Sometimes discipline is not enough.  Sometimes, you’ve got to use the force.  In last week’s article which you can read here, I wrote about the importance of reading, writing, and revision in a regular writing routine.  This week, as promised, I will share a few of my favorite JEDI MIND TRICKS that help me keep my routine inspired and imperfectly buzzing along.

Part 1: 4 Jedi Mind Tricks for Keeping your Reading Obligations

  1. Subscribe to a few of the awesome sites out there that will e-mail you a story, article, or poem each day or week.  I subscribe to POETS.ORG and Poetry Foundation.  This simple subscription tactic ensures I always have an e-mail folder full of reading material and it also forces me to read across the spectrum (ensuring I’m not just focusing on stuff I like).  This folder often makes me sigh but I do the work of reading anyway and I’m always glad I did.
  2. Take yourself to school and create a reading list.  Mine is here on Goodreads.  Some of the books are also featured on my blog (look to your right!).  Far from what it appears, it actually takes long, hard work to compile a reading list so it is especially generous to share it.  The reading list should be alive and constantly growing.  It should be your own personal MFA program.  Cool yeah?!  This is indie done right.  You get to DESIGN YOUR OWN EFFING MFA PROGRAM FOR FREE!!  EFF YEAH, FIST PUMPS for real!!  Rest assured, I never have to face the question: what am I going to read? If you’re interested I can tell you how to go about researching and compiling your list.  I also encourage you to browse mine if you’re a poet.  Right now, I’m reading 3 books from my reading list: Kimiko Hahn’s The Narrow Road to the InteriorSharon Old’s Blood, Tin, and Straw, & Ecstatic Occasions, Expedient Forms Ed. by David Lehman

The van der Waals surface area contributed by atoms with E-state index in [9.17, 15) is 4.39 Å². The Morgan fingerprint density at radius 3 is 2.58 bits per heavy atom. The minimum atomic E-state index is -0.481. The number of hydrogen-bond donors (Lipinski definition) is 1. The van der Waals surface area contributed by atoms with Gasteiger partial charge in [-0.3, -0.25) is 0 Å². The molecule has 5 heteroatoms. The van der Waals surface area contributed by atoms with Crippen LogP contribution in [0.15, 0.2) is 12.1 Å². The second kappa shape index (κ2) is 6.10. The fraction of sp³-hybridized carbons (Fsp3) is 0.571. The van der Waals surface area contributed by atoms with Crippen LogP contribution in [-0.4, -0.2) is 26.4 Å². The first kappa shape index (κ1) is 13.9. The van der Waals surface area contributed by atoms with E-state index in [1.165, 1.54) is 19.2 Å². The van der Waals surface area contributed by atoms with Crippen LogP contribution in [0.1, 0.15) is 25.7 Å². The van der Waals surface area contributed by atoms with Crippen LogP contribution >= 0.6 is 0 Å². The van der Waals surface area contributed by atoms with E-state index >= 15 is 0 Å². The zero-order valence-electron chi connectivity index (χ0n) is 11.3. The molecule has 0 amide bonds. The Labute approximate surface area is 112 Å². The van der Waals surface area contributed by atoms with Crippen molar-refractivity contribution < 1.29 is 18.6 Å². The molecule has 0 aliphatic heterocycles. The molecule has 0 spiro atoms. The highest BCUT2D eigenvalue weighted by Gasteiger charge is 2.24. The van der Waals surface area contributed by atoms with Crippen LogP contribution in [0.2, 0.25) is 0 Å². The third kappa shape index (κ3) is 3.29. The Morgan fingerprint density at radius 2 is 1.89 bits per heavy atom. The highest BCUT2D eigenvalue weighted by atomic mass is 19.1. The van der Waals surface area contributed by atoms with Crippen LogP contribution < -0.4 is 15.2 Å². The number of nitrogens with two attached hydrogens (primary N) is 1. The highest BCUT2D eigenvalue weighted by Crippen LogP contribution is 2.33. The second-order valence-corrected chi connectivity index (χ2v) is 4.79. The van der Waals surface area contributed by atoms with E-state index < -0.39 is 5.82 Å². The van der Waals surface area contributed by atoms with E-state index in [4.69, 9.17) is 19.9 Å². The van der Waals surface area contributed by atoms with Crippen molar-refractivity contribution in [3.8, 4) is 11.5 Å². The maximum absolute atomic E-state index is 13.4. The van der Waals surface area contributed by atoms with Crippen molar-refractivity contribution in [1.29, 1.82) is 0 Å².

3. Educate your people.  If you have some smart-ass partner, roommate, or family member who sees you at your desk or laying in your bed reading and makes a comment to the extent of Oh boy! You look like you’re hard at work, don’t stab them in the throat.  Just breathe and remember it’s your job as a working artist to educate the masses that in fact, you ARE working.  Explain why.  Keep explaining until they get it.  I have made a personal decision to only accept a partner who fully supports my goals and work as an artist.  But I sometimes still need to gently remind and explain what I’m doing over here.
  4. Read lots of other, non-work related stuff.  The fluffier, funner, most joyful, insurrectionist & inspirational these are the better.  Right now, I’m reading:

Part 2: 3 Jedi Mind Tricks to Keeping your Drafting Obligation

  1. Reading often leads to writing.  If it doesn’t, have 2 or 3 favorite prompt books at hand. Check out my reading list for some good ones or hit Amazon and find your own because yours will be different from mine.
  2. Protect your drafting time, no matter what.  Draft time is when you devote yourself to producing NEW work (but if your dog wants to snuggle and give you a kiss, let him).
  3. Try emphasizing productivity over time-at-desk (T-SAD).  It’s a lot easier for me to tell myself I’m going to write a draft than I’m going to spend four hours writing a draft.  I usually draft really quickly.  Then I declare myself satisfied.  I’ve done it.  I put it down and get back to life.  Of course, if you’re pushing a project or prefer to emphasize T-SAD, that’s cool too.  When I work on projects, my drafting practices change.  But I do know that my basic routine ensures I write 1 draft a week.

Part 3: 3 Jedi Mind Tricks for Keeping your Revision Obligation

  1. Time limits are good.  Since this is my LEAST favorite activity, I have dropped it down to 5 minutes.  I tell myself that I only HAVE to spend 5 minutes and then I can stop.  60% of the time I do more.  Jedi Mind Trick!
  2. Organize & keep your revision work visible.  I’m building a publication manuscript so I have a folder dedicated to it.  The babies I don’t kill go in there.  If you write in another genre, well, I don’t know.  Do you have a sorting or organization tactic to help you with revision?  Writer routines absolutely fascinate me and I would love to hear yours.
  3. Work on self-trust.  Feedback from educated readers is essential in building self-trust.  As you learn how an educated reader sees your writing, you integrate a lot of that understanding around revision.   Read To Share or not to Share your Writing Part 1 and Part 2 for more ideas and insights about finding the right readers.  This is so important.

Understanding reader response helps you learn to trust your instincts.  Somewhere in the middle you reach a place I call inspired editing.

Remember!  There are always 3 of you in the room: you, your writing, and your process.  Take good care of all 3.

BIG WRITER HUGS + a little inspired editing (because it never hurt anyone . . .)


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